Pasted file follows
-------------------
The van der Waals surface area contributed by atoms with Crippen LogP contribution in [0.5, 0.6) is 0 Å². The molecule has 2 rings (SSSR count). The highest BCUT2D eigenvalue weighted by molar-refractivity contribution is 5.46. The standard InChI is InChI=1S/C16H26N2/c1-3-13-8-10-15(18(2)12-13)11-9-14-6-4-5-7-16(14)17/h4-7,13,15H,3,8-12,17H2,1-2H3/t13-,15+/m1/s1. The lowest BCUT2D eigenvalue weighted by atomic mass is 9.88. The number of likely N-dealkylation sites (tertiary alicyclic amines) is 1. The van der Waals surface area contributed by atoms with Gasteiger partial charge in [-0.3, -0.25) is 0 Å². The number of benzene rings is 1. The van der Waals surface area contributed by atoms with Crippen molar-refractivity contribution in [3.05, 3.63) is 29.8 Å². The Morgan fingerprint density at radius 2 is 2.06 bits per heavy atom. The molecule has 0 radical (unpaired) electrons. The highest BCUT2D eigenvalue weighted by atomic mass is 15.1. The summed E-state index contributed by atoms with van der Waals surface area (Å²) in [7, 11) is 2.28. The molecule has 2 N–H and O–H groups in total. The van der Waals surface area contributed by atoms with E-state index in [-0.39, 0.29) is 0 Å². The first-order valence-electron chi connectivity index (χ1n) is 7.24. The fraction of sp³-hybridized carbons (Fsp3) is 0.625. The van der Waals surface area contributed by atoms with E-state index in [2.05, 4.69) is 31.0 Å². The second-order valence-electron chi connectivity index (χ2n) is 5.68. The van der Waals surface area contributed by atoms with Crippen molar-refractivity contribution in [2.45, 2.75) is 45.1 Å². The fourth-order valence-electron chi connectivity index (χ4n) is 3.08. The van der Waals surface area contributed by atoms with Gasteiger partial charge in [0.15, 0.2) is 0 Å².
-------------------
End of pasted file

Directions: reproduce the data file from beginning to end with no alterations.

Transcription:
The van der Waals surface area contributed by atoms with Crippen LogP contribution in [0.5, 0.6) is 0 Å². The molecule has 2 rings (SSSR count). The highest BCUT2D eigenvalue weighted by molar-refractivity contribution is 5.46. The standard InChI is InChI=1S/C16H26N2/c1-3-13-8-10-15(18(2)12-13)11-9-14-6-4-5-7-16(14)17/h4-7,13,15H,3,8-12,17H2,1-2H3/t13-,15+/m1/s1. The lowest BCUT2D eigenvalue weighted by atomic mass is 9.88. The number of likely N-dealkylation sites (tertiary alicyclic amines) is 1. The van der Waals surface area contributed by atoms with Gasteiger partial charge in [-0.3, -0.25) is 0 Å². The number of benzene rings is 1. The van der Waals surface area contributed by atoms with Crippen molar-refractivity contribution in [3.05, 3.63) is 29.8 Å². The Morgan fingerprint density at radius 2 is 2.06 bits per heavy atom. The molecule has 0 radical (unpaired) electrons. The highest BCUT2D eigenvalue weighted by atomic mass is 15.1. The summed E-state index contributed by atoms with van der Waals surface area (Å²) in [7, 11) is 2.28. The molecule has 2 N–H and O–H groups in total. The van der Waals surface area contributed by atoms with E-state index in [-0.39, 0.29) is 0 Å². The first-order valence-electron chi connectivity index (χ1n) is 7.24. The fraction of sp³-hybridized carbons (Fsp3) is 0.625. The van der Waals surface area contributed by atoms with E-state index in [2.05, 4.69) is 31.0 Å². The second-order valence-electron chi connectivity index (χ2n) is 5.68. The van der Waals surface area contributed by atoms with Crippen molar-refractivity contribution in [2.45, 2.75) is 45.1 Å². The fourth-order valence-electron chi connectivity index (χ4n) is 3.08. The van der Waals surface area contributed by atoms with Gasteiger partial charge in [0.15, 0.2) is 0 Å².